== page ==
originally written by our good friend Kyle.
Understanding CIFFrom the perspective of a user, CIF allows you to run queries against many data sources at once. If you have other private data sources available, particularly via XML (RSS), JSON, or in a file (e.g. CSV), you can incorporate those, as well as additional OSINT sources. CIF comes preconfigured for:
- Malware Domain Blocklist
- SpyEye Tracker
- VoIP Abuse Blacklist
- ZeuS Tracker
- Dragon Research Group Insight and Analysis
- Malware Patrol
- Malc0de Database
- Clean MX malware database
Everything below comes from the Perl client. I haven't yet dealt with the Python client, much less hacked on it, but that's coming Soontm.
$ cif -q infrastructure/malware -c 50 -s medium
gives a fairly large list of IP addresses associated with malware. (I used medium severity and 50% confidence in these examples.)
Even if you don't use a proxy server, you might find CIF useful for checking suspicious URLs:
cif -q url -c 50 -s medium -p snort
You now have a list of Snort rules to pull into your IDS.
you can put them in a file and query each of them:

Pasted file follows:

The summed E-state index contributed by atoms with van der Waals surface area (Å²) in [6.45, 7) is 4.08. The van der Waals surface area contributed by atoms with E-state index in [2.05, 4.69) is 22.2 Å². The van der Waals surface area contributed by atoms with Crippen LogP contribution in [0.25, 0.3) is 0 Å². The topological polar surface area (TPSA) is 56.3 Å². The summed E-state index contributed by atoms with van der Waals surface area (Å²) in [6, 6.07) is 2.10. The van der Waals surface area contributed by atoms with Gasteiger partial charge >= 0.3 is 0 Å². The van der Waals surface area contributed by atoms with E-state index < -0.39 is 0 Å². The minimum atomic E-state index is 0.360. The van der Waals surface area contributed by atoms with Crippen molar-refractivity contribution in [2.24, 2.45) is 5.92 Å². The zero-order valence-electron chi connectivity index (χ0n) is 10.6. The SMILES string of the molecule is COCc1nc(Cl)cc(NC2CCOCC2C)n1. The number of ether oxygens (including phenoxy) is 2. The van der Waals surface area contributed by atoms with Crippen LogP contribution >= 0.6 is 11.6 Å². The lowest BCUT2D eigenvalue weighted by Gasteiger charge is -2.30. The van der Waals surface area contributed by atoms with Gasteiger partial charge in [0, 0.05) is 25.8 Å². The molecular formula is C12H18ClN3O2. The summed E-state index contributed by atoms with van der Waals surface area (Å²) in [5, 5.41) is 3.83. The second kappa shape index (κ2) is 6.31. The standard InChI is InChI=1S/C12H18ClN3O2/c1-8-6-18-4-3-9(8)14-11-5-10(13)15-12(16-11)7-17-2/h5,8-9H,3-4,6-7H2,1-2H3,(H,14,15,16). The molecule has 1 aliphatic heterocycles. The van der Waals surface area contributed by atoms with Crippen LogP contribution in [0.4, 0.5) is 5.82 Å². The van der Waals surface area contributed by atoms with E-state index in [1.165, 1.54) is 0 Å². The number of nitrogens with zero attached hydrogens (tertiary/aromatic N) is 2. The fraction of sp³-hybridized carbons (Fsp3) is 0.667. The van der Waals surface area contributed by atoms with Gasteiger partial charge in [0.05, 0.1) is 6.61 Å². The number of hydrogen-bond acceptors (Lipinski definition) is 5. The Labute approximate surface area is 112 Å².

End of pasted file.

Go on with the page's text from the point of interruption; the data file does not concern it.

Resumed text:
for f in `cat hostlist.txt` ; do cif -q $f >> specific-ip.txt; done
This yields another list. You might see a few lines in that example with a "private" restriction and impact as "search". This happens because, by default, CIF will log every query for a specific indicator. A number of searches, such as from other investigators, may have significance apart from any data. However, if you don't want CIF to log a query, just use the "-n" parameter.
Appendix: CIF on the Amazon cloud
Amazon Web Services provide a decent platform for testing CIF or running a public instance like mine. The following assumes some familiarity with Linux administration and at least a basic understanding of the Elastic Compute Cloud (EC2).
You can start with a small instance for the installation, but you'll quickly want to move to a medium instance at least. I run a large instance using the Ubuntu Cloud Guest server image. In general, follow the server install instructions for CIF. You'll also want to note the specifics for Ubuntu as they contain a few workarounds you will need. Allocate an Elastic IP and register it in DNS someplace, such as with Amazon Route 53. For the Security Group, only add HTTPS and SSH. You won't need anything else, and I recommend leaving it at this minimal state for security purposes. You'll also need an Elastic Block Store. While you can start with 10GB, expect that to grow a few GB per week, so you'll need to resize from time to time or create a larger volume at the beginning. While not required for CIF installation, I can't recommend enough that you use git to manage config files. Srsly.
When installing Postgres, note that "peer" may appear in the original file instead of "ident sameuser". Also, I did not use the values in CIF doc, as postgres didn't like them. I left everything at the defaults except:
work_mem = 512MB checkpoint_segments = 32
When setting up BIND9, first check /etc/resolv.conf for the IP addresses you should use as forwarders.